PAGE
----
To clarify, I meant particularly for cruisers styled classically. Sexy curves on a modern cruiser when done right can be exotic looking and a refreshing change of pace on occasion, but that’s all they’ll ever be. Just an alternative and never the mainstream.

        But as a general rule, I’ll stand by what I said. Sexy curves belong on women, high heels, and Italian sports cars. That’s it. Putting sexy curves on American Iron and expecting it to sell in large numbers is about as realistic as putting them on pick up trucks and expecting the same. Sorry, but it just ain’t happening. And you don’t have to be an Einstein to know this. Just have two fully functioning nads and it will become crystal clear.

        Ever see some nice lines from behind in sexy, revealing garb, and walking in an ultra, come look at me fashion? Naturally, you’re gonna look, any man in his right mind will. But then you look closer and it turns around and you are horrified to learn it’s a freaking man, a dang attention seeking transy with his man features still showing unmistakably from underneath all that makeup and wig. Upon the realization, you’re so horrified that you want to just go and shoot yourself on the spot and wash your mouth out with soap, being too traumatized to dare to glance, even out of the corners of your eye, at another pair of nice looking legs from behind for the next couple of days.

        Well hell, in a nutshell there you have it, a freaking horror show. That’s basically how a person feels when he looks at a cruiser, esp. a classic cruiser, which we all know is supposed to be manly, that has too many feminine lines and over-exaggerated sexy curves.

        • Gary says:

          Oh my God people! Get a life! The designers of this bike have to be laughing their a..’s off at some of this remarks. Bahahahaa

          • Bud says:

            Some of the silliest things ever said have come from the mouths of designers. As a rule, they are just happy that anyone is saying anything about their work.

  14. Jamo says:

    The bike is nice to look at. It must have cost $60,000 to put it together. But I don’t care for all this “Indian is the first motorcycle company” and “Indian’s long history” crap. It’s a Polaris. Indian died a long time ago and exists in the name only.

  15. mugwump says:

    I am not the demographic you are seeking. Wave of the hand

  16. halfbaked says:

    I only wish I had the cheese concession to go with all the whine. I swear you people will piss and moan about anything.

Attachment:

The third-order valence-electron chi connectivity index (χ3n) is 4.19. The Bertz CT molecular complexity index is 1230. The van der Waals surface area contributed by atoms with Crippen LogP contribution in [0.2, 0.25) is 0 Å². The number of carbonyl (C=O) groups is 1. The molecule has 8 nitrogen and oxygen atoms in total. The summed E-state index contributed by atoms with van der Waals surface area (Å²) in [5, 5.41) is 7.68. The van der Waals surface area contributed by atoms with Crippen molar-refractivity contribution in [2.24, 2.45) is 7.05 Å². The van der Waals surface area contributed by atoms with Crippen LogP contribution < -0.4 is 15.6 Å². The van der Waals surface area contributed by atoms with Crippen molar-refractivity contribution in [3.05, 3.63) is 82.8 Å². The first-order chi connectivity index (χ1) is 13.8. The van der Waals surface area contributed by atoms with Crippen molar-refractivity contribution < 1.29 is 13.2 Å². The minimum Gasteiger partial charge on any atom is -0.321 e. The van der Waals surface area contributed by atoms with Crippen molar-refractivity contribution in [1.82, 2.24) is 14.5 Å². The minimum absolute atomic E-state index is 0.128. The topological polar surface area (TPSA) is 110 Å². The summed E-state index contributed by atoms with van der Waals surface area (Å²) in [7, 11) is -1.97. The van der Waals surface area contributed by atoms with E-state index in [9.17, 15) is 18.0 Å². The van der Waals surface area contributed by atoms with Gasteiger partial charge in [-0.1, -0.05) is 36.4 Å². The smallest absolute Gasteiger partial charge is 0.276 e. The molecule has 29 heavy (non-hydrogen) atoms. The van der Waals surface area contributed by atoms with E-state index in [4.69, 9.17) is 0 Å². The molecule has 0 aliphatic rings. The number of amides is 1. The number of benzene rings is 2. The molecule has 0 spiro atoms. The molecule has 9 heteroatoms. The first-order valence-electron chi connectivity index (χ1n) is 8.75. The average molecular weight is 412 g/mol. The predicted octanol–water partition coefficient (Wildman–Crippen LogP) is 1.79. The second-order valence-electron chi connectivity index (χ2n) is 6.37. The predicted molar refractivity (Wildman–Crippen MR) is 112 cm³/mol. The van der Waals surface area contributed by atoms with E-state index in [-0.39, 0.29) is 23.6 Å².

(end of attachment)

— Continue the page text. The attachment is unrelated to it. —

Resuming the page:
17. Austin ZZR 1200 says:

    yawn….whatever happened to originality and creativity? Where are the Eric Buells and Confederate designers/ engineers hiding? C’mon ‘Merica, is this the best we (or Canadians) can do?

    • halfbaked says:

      Polaris is an American company and has never had anything to do with our neighbors to the north.

      • Norm G. says:

        he may be thinking can-am and bombardier (BRP), the other multi-line conglomerate. that or Polaris’ physical location may see them employeeing a maple leaf or two…?

      • jake says:

        Ah, what’s the difference? Isn’t Polaris located up in Wisconsin or somewhere very close? Both places are cold as hell and just a stone’s throw away from one another.

  18. jabe says:

    Oh goodie, another overweight, over priced, “look at me” bike……

  19. Gronde says:

    I’d rather ride a Honda Grom if I had to choose between the two.

  20. adaleb says:

    I love the Fox shock. H-D could take a lesson.

  21. iliketoeat says:

    Oh jeez, that’s ugly and pointless. I don’t get cruiser design at all. Swoopy lines and chrome in random places, without rhyme or reason. Design needs a unity of form and function; there needs to be some sort of a functional reason why a part or a component looks the way it does. There is none of that in this bike – it’s totally form over function. Some of the details are nice for sure, and the engine looks pretty good, but overall this design doesn’t hang together for me at all.

  22. joe b says:

    reminds me of the sixties, when the chopper craze was in full swing. It wasn’t / isn’t a better motorcycle, its fashion. Paisley, bellbottoms, leisure suits, not for me.

  23. Tuskerdu says: